Inrasara – Phu Tram

2Full name: Phú Trạm, pen name: Inrasara
[Inra: Cham transliteration of Sanskrit Indra, the god of Thunder; Sara: salt]

Inrasara was born on August 20th 1957, in the Cham town of Caklaing. His hometown is known as “Mỹ Nghiệp, Phước Dân” in Vietnamese, and is located in Ninh Phước District, to the south of Phan Rang, in Ninh Thuận Province, along the south-central Vietnamese coastline. In the late 1960s, he was a student at Po Klong High School in Ninh Thuận province, where he graduated from High School in 1969. He then went on to study at the University of Pedagogy in Ho Chi Minh City in 1977, although he left university a year later to wander in Cham villages. He began collecting Cham poems and folk tales. He read philosophy and composed poems in both Vietnamese and Cham language. After five years of independent work, he became employed as a Research for the Editorial Committee of Cham Textbooks-Ninh Thuận Province in 1982. After decades of work, his research skills became widely recognized. In 1992, Inrasara moved to the University of Social Sciences & Humanities in Ho Chi Minh City, where he was employed as a Researcher at the Center for Vietnamese & Southeast Asian Studies. After six years at the university, however, he found that he was best left to his own devices as an independent scholar. Since 1998, he has thrived as a free writer and free thinker. He has published extensive poems in Vietnamese and Cham, along with numerous translations of Cham poetry into Vietnamese. He is renowned for his literary criticism, along with his research on Cham language and culture.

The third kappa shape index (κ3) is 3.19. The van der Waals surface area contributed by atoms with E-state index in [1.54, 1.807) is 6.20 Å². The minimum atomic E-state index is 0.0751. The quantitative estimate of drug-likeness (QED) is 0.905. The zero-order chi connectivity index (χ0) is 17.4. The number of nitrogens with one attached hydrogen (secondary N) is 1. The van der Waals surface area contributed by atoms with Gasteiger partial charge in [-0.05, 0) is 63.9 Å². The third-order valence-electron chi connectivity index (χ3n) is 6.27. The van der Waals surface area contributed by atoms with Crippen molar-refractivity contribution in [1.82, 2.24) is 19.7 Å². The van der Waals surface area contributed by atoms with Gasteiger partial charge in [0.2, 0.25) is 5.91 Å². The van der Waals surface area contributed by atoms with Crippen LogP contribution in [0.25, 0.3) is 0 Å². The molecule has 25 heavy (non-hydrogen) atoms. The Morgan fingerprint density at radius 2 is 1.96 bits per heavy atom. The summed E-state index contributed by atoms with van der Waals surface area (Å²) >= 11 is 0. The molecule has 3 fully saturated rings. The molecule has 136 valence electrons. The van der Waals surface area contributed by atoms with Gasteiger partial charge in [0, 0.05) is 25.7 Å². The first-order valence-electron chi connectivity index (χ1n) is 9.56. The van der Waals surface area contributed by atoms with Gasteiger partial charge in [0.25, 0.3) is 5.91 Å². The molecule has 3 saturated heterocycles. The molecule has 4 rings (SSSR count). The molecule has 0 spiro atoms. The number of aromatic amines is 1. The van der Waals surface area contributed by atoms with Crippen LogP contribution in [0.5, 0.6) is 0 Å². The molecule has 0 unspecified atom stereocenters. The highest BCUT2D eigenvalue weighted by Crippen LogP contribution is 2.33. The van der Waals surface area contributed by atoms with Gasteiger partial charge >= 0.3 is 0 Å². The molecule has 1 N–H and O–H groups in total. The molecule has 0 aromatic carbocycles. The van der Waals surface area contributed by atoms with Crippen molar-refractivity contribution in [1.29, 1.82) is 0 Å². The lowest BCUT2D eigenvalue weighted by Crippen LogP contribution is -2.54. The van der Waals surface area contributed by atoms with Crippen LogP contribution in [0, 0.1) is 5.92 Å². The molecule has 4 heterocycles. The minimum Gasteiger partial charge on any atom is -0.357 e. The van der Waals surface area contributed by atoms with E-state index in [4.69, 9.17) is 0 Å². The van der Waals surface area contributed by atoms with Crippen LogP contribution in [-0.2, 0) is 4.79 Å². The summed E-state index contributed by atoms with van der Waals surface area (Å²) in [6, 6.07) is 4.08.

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Champa in Malay Literature

Abdul Rahman al-Ahmadi

Proceedings of the Seminar on Champa

Sumber http://www.pnm.my/manuskrip/melayu/03koleksi/mss25.htm

Sumber http://www.pnm.my/manuskrip/melayu/03koleksi/mss25.htm

Champa no longer exists on the map of the world and the Cham kingdom and civilization are today virtually unknown in the Malay world. However, contacts were established between Champa and the Malay Peninsula as well as the Malay Archipelago. In this paper, we will gather scattered materials in Malay literature related to the language, literature, and history of Champa.

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